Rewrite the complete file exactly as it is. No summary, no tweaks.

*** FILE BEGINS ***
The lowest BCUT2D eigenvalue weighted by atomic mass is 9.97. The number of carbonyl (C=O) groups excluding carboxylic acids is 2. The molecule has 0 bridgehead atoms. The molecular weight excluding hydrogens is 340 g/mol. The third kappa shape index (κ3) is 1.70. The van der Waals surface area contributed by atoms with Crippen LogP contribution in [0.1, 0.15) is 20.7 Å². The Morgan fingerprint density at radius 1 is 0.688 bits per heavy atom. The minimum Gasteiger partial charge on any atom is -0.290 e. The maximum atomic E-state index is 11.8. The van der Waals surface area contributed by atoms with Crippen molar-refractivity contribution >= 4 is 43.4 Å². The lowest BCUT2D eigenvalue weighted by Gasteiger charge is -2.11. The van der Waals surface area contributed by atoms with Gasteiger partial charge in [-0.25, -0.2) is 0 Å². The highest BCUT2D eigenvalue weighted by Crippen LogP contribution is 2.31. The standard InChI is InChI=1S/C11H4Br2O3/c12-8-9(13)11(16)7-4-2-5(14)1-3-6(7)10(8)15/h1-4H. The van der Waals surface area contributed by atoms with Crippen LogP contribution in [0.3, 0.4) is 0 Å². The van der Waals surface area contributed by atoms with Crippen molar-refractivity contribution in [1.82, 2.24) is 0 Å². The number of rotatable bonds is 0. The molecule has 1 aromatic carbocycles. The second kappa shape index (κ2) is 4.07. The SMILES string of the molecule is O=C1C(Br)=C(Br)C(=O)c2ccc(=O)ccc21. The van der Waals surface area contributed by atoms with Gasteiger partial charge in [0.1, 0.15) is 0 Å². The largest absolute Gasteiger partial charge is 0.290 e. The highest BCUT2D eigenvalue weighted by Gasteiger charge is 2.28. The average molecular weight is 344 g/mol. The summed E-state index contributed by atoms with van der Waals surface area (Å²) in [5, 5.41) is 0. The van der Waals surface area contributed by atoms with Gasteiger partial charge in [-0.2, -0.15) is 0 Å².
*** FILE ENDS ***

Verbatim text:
The lowest BCUT2D eigenvalue weighted by atomic mass is 9.97. The number of carbonyl (C=O) groups excluding carboxylic acids is 2. The molecule has 0 bridgehead atoms. The molecular weight excluding hydrogens is 340 g/mol. The third kappa shape index (κ3) is 1.70. The van der Waals surface area contributed by atoms with Crippen LogP contribution in [0.1, 0.15) is 20.7 Å². The Morgan fingerprint density at radius 1 is 0.688 bits per heavy atom. The minimum Gasteiger partial charge on any atom is -0.290 e. The maximum atomic E-state index is 11.8. The van der Waals surface area contributed by atoms with Crippen molar-refractivity contribution >= 4 is 43.4 Å². The lowest BCUT2D eigenvalue weighted by Gasteiger charge is -2.11. The van der Waals surface area contributed by atoms with Gasteiger partial charge in [-0.25, -0.2) is 0 Å². The highest BCUT2D eigenvalue weighted by Crippen LogP contribution is 2.31. The standard InChI is InChI=1S/C11H4Br2O3/c12-8-9(13)11(16)7-4-2-5(14)1-3-6(7)10(8)15/h1-4H. The van der Waals surface area contributed by atoms with Crippen LogP contribution in [0.3, 0.4) is 0 Å². The van der Waals surface area contributed by atoms with Crippen molar-refractivity contribution in [1.82, 2.24) is 0 Å². The number of rotatable bonds is 0. The molecule has 1 aromatic carbocycles. The second kappa shape index (κ2) is 4.07. The SMILES string of the molecule is O=C1C(Br)=C(Br)C(=O)c2ccc(=O)ccc21. The van der Waals surface area contributed by atoms with Gasteiger partial charge in [0.1, 0.15) is 0 Å². The largest absolute Gasteiger partial charge is 0.290 e. The highest BCUT2D eigenvalue weighted by Gasteiger charge is 2.28. The average molecular weight is 344 g/mol. The summed E-state index contributed by atoms with van der Waals surface area (Å²) in [5, 5.41) is 0. The van der Waals surface area contributed by atoms with Gasteiger partial charge in [-0.2, -0.15) is 0 Å².